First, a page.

The word of the blessing of Enoch, with which he blessed the elect and righteous, who will be living in the day of tribulation, when all the wicked and godless are to be removed… Concerning the elect I said, as I began my story concerning them: The Holy Great One will come out from His dwelling, and the eternal God will tread on the earth, [even] on Mount Sinai, and appear in the strength of His might from heaven… And the earth shall be wholly torn apart, and all that is on the earth shall be destroyed, and there shall be a judgment on all… And behold! He comes with ten thousand of His Holy ones [saints] to execute judgment on all, and to destroy all the ungodly [wicked]; and to convict all flesh of all the works of their ungodliness which they have ungodly committed, and of all the hard things which ungodly sinners have spoken against Him.

(Enoch 1:1, 3, 4, 7, 9)


The passage in Enoch predicts that the ‘Lord will come with 10,000 of His saints to execute judgment.’ This pronouncement repeats the same concept from the Hebrew prophets (remember Enoch was not a Hebrew—he came before Jacob/Israel), who also lived hundreds of years before the time of Christ. Several examples follow:

    • I have commanded my sanctified ones, I have also called my mighty ones for mine anger, [even] them that rejoice in my highness. (Isaiah 13:3)
    • Assemble yourselves, and come, all ye heathen, and gather yourselves together round about: thither cause thy mighty ones to come down, O LORD. (Joel 3:11
    • I saw in the night visions, and, behold, [one] like the Son of man came with the clouds of heaven, and came to the Ancient of days, and they brought him near before him. (Daniel 7:13)
    • And then shall appear the sign of the Son of man in heaven: and then shall all the tribes of the earth mourn, and they shall see the Son of man coming in the clouds of heaven with power and great glory. (Matthew 24:30)
The Rapture of the Saints - Pictured by Enoch and Elijah?
The Rapture of the Saints – Pictured by Enoch and Elijah?

Important also: we must learn the meaning of Enoch’s ‘mysterious vanishing.’ While Enoch’s book discusses many topics which we do not have time to cover here (such as the ‘Watchers’ and the ‘Nephilim’), we must make mention of his disappearing act.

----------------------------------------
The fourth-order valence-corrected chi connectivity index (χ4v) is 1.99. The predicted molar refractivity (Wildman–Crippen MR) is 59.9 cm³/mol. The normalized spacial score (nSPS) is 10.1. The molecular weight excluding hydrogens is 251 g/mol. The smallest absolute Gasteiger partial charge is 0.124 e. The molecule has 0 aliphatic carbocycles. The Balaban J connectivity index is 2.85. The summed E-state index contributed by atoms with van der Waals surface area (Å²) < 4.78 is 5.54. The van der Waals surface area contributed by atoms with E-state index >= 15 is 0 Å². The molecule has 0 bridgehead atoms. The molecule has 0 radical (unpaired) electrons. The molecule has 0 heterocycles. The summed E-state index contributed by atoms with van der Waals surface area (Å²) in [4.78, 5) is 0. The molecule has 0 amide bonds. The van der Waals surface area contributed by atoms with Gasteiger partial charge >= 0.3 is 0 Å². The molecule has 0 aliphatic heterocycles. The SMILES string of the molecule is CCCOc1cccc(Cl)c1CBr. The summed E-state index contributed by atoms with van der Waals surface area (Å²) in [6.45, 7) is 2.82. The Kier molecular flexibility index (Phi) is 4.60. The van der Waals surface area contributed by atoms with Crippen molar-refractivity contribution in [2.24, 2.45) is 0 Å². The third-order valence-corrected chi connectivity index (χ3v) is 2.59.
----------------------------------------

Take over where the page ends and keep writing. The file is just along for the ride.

Consider Enoch’s fascinating account of his ‘whirl wind tour’ of the earth aboard a flying vehicle. Enoch describes angels which escort him to heaven and guide him on this tour. Not only did Enoch travel around the world, we learn he also moved ‘to and fro’ between heaven and earth. Significantly, one of his rides was a one-way ticket to heaven. Only Elijah the prophet experienced the same type of trip—and his journey ‘upstairs’ was precisely in the form of a real whirlwind ride (II Kings 2:11). Do not be distressed, however; neither Enoch nor Elijah experienced death to make the trip!

We learn from both Moses and the writer to the Hebrews (recall tradition states the author was Paul), that Enoch was a righteous man who walked with God. Because of this righteousness, God ‘took him.’ Paul says it this way: “By faith Enoch was translated that he should not see death; and was not found, because God had translated him: for before his translation he had this testimony, that he pleased God.” (Hebrews 11:5) Just as the rapture is described as ‘snatching up’ or ‘catching up’ in the twinkling of an eye, so God’s grab of Enoch seems to be an event that happened in a split-second. Here we have a real case of Enochian magic!

M.R. De Haan (1891—1965) was a great ‘old-time’ evangelical preacher, founder of the Radio Bible Class, and scholar who wrote many pamphlets as well as a ‘mere’ 25 books, many of which focused on the Second Coming of Christ. It was De Haan’s view that Enoch embodied a foreshadowing of what happens to the Church (true believers) before the time of tribulation (aka, the Great Tribulation). Just as ‘in the days of Noah,’ there will be three groups of people: (1) God’s people which pass through the judgment (Noah and his family represent the Jewish people); (2) unbelievers who perish during the judgment (those who scoffed in Noah’s time like those who scoff before the future Great Tribulation—who will be removed from the earth in a most undesirable manner!); and (3) believers (the saints) who please God (as did Enoch) and are translated before the judgment commences. Being righteous in God’s eyes (since they embraced the salvation Jesus Christ offers by His substitutionary atonement), they are been removed from the earth before the Great Tribulation—the time of judgment—which is equivalent to Enoch being ‘taken’ before the Great Flood in De Haan’s view of an authentic and intentional biblical analogy. The strategic principle: God removes His righteous elect before He executes His wrath. The Lord preserves His chosen ones.